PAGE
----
woodworker (except SMITTY, of course) has ALL the answers. From time-to-time,
everyone hits a snag, trying to figure out some sort of in-shop problem.
Don't worry, SMITTY can help. Just use the special e-mail link to send your questions to SMITTY. He’ll do his best to get back to you soon, with the answers to those questions.
Here are the questions . . . and SMITTY’S answers for this issue!
If you're having a problem
setting-up, aligning or maintaining your Shopsmith equipment, you should
contact Shopsmith's Technical Support Staff (NOT Smitty).
veneer between layers of turning stock
This is a purely decorative approach and does not create a stronger bond between the woods. Assembling layers of contrasting woods merely looks snazzy.
tabletop has man baffled
Additionally, I was shown a dining tabletop which was built by creating a frame and strips of wood that were glued edge-to-edge and then fastened inside the frame. I am not sure how this was accomplished, but, once again, the strips are separating and the edges appear to be curling. What am I not understanding?
If the edges are curling up, one of two things are happening. Either the underside is taking on moisture (relative to the top), or the top is loosing moisture (relative to the bottom). Turning all the planks with the annual rings cupping down when you build your next table will hedge the bet toward flatness because, with equal moisture top and bottom, the annual rings tend to straighten. However, we think you have a situation with uneven moisture (obviously). Poly-U is a good sealer, but not even it will prevent cellular moisture loss. From research through the Forest Products Laboratory, no finish totally blocks moisture loss or gain except a thick coat (over 1/16") of paraffin wax.
Your problem has more to do with moisture loss rather than moisture gain, judging by your location. Even wood that is kiln dried to 6% moisture in a mill will loose moisture in the extremely dry desert air of Las Vegas. It may drop to 2% or even less.
Gluing planks edge to edge WITHOUT the plywood underlayment is your best bet. Also finishing the table surfaces equally top and bottom will help a great deal. Quarter-sawn wood is also much more stable (especially in oak) and it will only move half as much as flat or riff sawn boards.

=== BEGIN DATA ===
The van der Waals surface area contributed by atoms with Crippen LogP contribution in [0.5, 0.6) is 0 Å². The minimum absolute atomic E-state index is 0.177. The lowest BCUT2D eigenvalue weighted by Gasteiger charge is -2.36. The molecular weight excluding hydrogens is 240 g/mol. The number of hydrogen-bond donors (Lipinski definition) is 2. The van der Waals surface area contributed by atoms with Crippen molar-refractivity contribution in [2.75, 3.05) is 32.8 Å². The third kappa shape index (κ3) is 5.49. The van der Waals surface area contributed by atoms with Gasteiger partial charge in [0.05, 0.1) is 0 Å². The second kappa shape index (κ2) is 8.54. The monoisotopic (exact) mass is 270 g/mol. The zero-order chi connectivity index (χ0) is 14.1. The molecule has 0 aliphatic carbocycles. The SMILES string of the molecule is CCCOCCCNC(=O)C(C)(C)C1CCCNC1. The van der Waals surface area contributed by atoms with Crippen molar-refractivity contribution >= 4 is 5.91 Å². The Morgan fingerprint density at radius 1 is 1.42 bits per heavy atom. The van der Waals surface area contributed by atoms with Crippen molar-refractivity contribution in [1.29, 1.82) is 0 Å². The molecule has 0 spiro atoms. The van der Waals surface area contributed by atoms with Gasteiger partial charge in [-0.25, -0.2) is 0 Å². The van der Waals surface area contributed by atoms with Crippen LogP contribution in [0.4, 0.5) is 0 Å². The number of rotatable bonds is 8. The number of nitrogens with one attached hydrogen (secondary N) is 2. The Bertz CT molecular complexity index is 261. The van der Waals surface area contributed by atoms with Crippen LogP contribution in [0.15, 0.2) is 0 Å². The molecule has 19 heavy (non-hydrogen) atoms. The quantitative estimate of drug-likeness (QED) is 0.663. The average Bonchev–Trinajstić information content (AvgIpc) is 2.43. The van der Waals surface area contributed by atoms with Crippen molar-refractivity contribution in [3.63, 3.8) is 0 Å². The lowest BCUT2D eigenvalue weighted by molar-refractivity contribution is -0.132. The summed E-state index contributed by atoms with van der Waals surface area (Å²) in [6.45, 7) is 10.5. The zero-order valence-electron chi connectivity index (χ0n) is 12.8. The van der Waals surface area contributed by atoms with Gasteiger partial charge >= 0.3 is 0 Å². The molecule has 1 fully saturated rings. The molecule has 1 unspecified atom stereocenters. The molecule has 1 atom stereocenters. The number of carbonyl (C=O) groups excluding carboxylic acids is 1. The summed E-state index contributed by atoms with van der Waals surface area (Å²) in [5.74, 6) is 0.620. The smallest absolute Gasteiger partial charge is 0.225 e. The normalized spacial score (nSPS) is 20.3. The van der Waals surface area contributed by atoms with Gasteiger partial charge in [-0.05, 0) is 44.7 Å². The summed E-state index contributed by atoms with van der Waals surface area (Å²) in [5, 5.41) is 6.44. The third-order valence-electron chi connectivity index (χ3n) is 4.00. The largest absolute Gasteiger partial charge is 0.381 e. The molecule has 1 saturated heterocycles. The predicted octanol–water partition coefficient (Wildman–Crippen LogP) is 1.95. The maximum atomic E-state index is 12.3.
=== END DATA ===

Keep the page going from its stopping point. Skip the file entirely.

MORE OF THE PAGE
You should add your thickness just around the edges, but your edging MUST follow the grain of the top. In other words, edge grain on the sides and end grain on the ends.
You must not frame the top with solid edge banding or restrict the movement of the wood in any way (such as with plywood). The top will still move, either splitting the top or the corners of the banding. You should also allow for the movement of the top with slotted or oversized screw holes in the table rails or use table-top clips in grooves in the table rails.
How much movement should you allow for? In your area (and only if the tables are going to stay in the desert environment), allow 1/16" per foot of width for quarter-sawn...and 1/8" per foot for flat sawn wood. If you ever plan to move these tables to a damper environment, these dimensions must be doubled.
How do furniture manufacturers get away with banding table tops, you might ask? They use veneers on mdf (or some other stable base)or some companies even vacuum impregnate their solid wood tops throughout with finish (like pressure treated lumber). When cured, all cells are either coated and/or filled with finish and in that way, the top is permanently stabilized. I hope all this helps.